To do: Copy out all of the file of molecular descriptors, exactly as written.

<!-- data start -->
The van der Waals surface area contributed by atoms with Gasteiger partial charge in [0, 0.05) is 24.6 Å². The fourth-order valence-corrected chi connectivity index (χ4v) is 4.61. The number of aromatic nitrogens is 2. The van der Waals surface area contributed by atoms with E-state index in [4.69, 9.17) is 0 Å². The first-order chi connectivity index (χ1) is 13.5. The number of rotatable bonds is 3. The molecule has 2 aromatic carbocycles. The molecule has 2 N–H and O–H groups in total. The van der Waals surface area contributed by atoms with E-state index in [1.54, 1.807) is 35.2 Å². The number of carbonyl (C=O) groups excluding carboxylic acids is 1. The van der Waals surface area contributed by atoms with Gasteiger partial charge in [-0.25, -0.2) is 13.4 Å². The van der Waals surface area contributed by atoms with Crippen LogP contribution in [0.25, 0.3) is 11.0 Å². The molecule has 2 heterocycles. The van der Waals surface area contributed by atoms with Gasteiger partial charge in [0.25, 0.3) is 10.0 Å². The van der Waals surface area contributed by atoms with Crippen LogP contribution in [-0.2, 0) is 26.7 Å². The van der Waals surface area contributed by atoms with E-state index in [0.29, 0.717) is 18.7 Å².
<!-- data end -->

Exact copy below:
The van der Waals surface area contributed by atoms with Gasteiger partial charge in [0, 0.05) is 24.6 Å². The fourth-order valence-corrected chi connectivity index (χ4v) is 4.61. The number of aromatic nitrogens is 2. The van der Waals surface area contributed by atoms with E-state index in [4.69, 9.17) is 0 Å². The first-order chi connectivity index (χ1) is 13.5. The number of rotatable bonds is 3. The molecule has 2 aromatic carbocycles. The molecule has 2 N–H and O–H groups in total. The van der Waals surface area contributed by atoms with E-state index in [1.54, 1.807) is 35.2 Å². The number of carbonyl (C=O) groups excluding carboxylic acids is 1. The van der Waals surface area contributed by atoms with Gasteiger partial charge in [-0.25, -0.2) is 13.4 Å². The van der Waals surface area contributed by atoms with Crippen LogP contribution in [0.25, 0.3) is 11.0 Å². The molecule has 2 heterocycles. The van der Waals surface area contributed by atoms with Gasteiger partial charge in [0.25, 0.3) is 10.0 Å². The van der Waals surface area contributed by atoms with Crippen LogP contribution in [-0.2, 0) is 26.7 Å². The van der Waals surface area contributed by atoms with E-state index in [0.29, 0.717) is 18.7 Å².